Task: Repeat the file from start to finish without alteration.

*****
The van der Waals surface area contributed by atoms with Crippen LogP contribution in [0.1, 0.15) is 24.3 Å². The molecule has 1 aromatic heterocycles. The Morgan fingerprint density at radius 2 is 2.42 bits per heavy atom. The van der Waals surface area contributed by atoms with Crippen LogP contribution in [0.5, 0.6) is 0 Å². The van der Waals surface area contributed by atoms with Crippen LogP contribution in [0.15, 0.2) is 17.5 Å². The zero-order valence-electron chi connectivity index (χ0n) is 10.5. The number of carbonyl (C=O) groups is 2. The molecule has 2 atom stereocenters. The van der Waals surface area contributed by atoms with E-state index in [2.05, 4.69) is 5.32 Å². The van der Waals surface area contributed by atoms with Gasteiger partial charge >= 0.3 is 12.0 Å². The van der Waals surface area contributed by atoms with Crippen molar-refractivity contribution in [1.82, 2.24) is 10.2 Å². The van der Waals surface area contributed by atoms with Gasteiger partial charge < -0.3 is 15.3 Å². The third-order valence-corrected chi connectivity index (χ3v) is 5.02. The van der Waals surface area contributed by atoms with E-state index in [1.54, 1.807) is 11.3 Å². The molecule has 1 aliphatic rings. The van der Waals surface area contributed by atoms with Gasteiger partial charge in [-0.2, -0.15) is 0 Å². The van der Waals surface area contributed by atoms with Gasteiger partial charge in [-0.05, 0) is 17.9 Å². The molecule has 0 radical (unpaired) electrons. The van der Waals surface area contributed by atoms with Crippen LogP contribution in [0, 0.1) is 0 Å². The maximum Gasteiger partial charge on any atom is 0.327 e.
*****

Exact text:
The van der Waals surface area contributed by atoms with Crippen LogP contribution in [0.1, 0.15) is 24.3 Å². The molecule has 1 aromatic heterocycles. The Morgan fingerprint density at radius 2 is 2.42 bits per heavy atom. The van der Waals surface area contributed by atoms with Crippen LogP contribution in [0.5, 0.6) is 0 Å². The van der Waals surface area contributed by atoms with Crippen LogP contribution in [0.15, 0.2) is 17.5 Å². The zero-order valence-electron chi connectivity index (χ0n) is 10.5. The number of carbonyl (C=O) groups is 2. The molecule has 2 atom stereocenters. The van der Waals surface area contributed by atoms with E-state index in [2.05, 4.69) is 5.32 Å². The van der Waals surface area contributed by atoms with Gasteiger partial charge >= 0.3 is 12.0 Å². The van der Waals surface area contributed by atoms with Crippen molar-refractivity contribution in [1.82, 2.24) is 10.2 Å². The van der Waals surface area contributed by atoms with Gasteiger partial charge < -0.3 is 15.3 Å². The third-order valence-corrected chi connectivity index (χ3v) is 5.02. The van der Waals surface area contributed by atoms with E-state index in [1.54, 1.807) is 11.3 Å². The molecule has 1 aliphatic rings. The van der Waals surface area contributed by atoms with Gasteiger partial charge in [-0.2, -0.15) is 0 Å². The van der Waals surface area contributed by atoms with Gasteiger partial charge in [-0.05, 0) is 17.9 Å². The molecule has 0 radical (unpaired) electrons. The van der Waals surface area contributed by atoms with Crippen LogP contribution in [0, 0.1) is 0 Å². The maximum Gasteiger partial charge on any atom is 0.327 e.